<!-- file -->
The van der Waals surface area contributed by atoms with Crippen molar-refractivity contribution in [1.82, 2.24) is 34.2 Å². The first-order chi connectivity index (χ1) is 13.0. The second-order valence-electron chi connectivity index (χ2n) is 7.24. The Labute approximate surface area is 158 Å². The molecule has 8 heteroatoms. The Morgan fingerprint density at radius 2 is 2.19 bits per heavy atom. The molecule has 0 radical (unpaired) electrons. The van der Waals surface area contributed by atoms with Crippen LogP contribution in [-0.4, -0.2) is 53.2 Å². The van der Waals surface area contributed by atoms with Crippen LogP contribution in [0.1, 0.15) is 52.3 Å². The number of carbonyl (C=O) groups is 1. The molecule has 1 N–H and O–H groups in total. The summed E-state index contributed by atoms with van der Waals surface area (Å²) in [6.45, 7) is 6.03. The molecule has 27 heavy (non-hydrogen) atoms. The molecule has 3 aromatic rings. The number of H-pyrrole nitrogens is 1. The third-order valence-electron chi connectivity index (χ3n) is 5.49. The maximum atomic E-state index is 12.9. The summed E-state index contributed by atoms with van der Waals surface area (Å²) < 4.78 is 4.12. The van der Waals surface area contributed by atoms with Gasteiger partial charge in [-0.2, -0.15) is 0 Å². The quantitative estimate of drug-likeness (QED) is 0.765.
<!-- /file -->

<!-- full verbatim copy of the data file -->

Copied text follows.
The van der Waals surface area contributed by atoms with Crippen molar-refractivity contribution in [1.82, 2.24) is 34.2 Å². The first-order chi connectivity index (χ1) is 13.0. The second-order valence-electron chi connectivity index (χ2n) is 7.24. The Labute approximate surface area is 158 Å². The molecule has 8 heteroatoms. The Morgan fingerprint density at radius 2 is 2.19 bits per heavy atom. The molecule has 0 radical (unpaired) electrons. The van der Waals surface area contributed by atoms with Crippen LogP contribution in [-0.4, -0.2) is 53.2 Å². The van der Waals surface area contributed by atoms with Crippen LogP contribution in [0.1, 0.15) is 52.3 Å². The number of carbonyl (C=O) groups is 1. The molecule has 1 N–H and O–H groups in total. The summed E-state index contributed by atoms with van der Waals surface area (Å²) in [6.45, 7) is 6.03. The molecule has 27 heavy (non-hydrogen) atoms. The molecule has 3 aromatic rings. The number of H-pyrrole nitrogens is 1. The third-order valence-electron chi connectivity index (χ3n) is 5.49. The maximum atomic E-state index is 12.9. The summed E-state index contributed by atoms with van der Waals surface area (Å²) < 4.78 is 4.12. The van der Waals surface area contributed by atoms with Gasteiger partial charge in [-0.2, -0.15) is 0 Å². The quantitative estimate of drug-likeness (QED) is 0.765.